Currently surgery is the only way to confirm the diagnosis of endometriosis.
If you have symptoms of endometriosis, talk with your doctor. The doctor will talk to you about your symptoms and do or prescribe one or more of the following to find out if you have endometriosis:
- Pelvic exam. During a pelvic exam, your doctor may feel for large cysts or scars behind your uterus. Smaller areas of endometriosis are harder to feel.
- Imaging test. Your doctor may do a pelvic ultrasound to check for ovarian cysts from endometriosis. The doctor or technician may insert a wand-shaped scanner into your vagina or move a scanner across your abdomen. Both kinds of ultrasound tests use sound waves to make pictures of your reproductive organs.
- Medicine. Your doctor may prescribe one of the below medications to treat painful periods and endometriosis-related pain. Medications act by decreasing menstrual flow or completely suppressing periods and inhibiting the growth of the endometrial implants:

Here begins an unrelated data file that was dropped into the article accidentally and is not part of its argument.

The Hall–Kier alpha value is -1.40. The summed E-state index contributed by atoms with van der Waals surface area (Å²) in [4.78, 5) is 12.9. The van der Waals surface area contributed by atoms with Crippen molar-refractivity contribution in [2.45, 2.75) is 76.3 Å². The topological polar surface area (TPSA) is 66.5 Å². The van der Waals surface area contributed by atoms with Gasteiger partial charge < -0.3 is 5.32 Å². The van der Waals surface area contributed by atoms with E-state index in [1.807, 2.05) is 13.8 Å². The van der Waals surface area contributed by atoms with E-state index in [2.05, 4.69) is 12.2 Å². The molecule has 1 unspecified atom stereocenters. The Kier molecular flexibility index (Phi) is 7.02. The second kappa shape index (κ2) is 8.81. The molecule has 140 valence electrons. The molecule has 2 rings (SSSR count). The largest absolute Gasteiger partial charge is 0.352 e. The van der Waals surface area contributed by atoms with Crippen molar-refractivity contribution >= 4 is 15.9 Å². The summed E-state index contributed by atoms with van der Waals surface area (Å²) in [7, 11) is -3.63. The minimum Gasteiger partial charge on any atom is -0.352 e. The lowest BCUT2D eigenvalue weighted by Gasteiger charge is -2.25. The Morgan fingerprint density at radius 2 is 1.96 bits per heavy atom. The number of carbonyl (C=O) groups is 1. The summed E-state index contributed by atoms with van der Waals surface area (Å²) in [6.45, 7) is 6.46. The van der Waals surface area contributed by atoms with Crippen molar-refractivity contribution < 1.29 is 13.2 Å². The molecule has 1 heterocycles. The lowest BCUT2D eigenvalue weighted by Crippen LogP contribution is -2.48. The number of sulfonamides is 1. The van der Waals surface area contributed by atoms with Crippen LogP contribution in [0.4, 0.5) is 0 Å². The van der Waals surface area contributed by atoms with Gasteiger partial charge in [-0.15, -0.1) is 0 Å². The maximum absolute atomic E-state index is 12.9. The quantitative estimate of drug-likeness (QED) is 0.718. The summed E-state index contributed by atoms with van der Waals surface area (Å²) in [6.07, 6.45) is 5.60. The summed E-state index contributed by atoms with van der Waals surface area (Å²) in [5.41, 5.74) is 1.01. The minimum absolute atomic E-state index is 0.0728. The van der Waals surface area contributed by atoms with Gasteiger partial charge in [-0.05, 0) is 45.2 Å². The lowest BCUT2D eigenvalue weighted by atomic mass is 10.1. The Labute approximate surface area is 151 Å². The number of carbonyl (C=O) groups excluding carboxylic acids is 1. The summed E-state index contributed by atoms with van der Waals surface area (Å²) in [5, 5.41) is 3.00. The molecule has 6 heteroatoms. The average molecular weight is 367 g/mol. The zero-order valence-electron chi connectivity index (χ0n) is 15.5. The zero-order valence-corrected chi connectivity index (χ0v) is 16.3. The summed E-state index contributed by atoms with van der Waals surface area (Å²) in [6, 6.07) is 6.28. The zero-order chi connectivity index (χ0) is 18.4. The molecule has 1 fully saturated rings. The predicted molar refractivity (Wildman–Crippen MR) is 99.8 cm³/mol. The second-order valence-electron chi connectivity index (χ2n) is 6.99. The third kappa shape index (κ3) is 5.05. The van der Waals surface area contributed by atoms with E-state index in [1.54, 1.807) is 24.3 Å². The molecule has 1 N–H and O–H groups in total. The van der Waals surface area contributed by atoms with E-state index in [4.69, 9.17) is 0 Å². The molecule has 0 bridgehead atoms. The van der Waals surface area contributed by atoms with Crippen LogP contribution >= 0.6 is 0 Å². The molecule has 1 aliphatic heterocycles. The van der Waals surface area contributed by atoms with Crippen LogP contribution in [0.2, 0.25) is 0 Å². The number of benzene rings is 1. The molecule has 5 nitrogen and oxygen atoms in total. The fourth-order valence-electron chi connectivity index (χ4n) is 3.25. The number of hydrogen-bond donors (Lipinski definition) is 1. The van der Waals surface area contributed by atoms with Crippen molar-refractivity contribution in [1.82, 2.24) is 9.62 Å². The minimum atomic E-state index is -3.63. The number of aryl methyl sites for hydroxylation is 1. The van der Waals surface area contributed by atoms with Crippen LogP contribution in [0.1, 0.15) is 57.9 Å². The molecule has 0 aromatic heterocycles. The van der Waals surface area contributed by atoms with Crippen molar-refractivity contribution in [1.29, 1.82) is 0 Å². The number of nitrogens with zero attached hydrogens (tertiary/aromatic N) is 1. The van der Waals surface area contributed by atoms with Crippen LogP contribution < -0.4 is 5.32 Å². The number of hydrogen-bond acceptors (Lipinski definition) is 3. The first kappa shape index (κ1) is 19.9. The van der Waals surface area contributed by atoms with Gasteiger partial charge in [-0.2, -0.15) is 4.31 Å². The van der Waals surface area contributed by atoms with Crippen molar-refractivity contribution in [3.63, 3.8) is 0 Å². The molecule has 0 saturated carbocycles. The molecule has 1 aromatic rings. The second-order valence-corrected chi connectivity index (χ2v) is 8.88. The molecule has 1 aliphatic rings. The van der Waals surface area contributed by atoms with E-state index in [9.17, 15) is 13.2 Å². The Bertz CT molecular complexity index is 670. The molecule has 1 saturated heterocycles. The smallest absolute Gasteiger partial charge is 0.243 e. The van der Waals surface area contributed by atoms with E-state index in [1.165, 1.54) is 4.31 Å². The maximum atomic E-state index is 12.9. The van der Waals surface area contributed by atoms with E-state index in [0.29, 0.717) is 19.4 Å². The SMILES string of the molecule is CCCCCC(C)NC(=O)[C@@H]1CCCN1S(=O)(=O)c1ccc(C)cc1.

- Hormonal birth control - taken continuously, enable you to skip periods
- Gonadotropin-releasing hormone (GnRH) agonists and antagonists - generally used for 6-12 months put you into temporary menopause
- Aromatase inhibitors (letrazole) - inhibits estrogen synthesis
- Danazol - reduces estrogen production
- In general, these medicines work only as long as you take them. Once you stop taking them, your pain may come back.
- Laparoscopy (“keyhole surgery). Laparoscopy is a surgical method used to access the interior of the body through small incisions.. Surgery is the only way to be sure you have endometriosis. Doctors diagnose endometriosis by taking small samples of tissue and studying it under a microscope to confirm the diagnosis.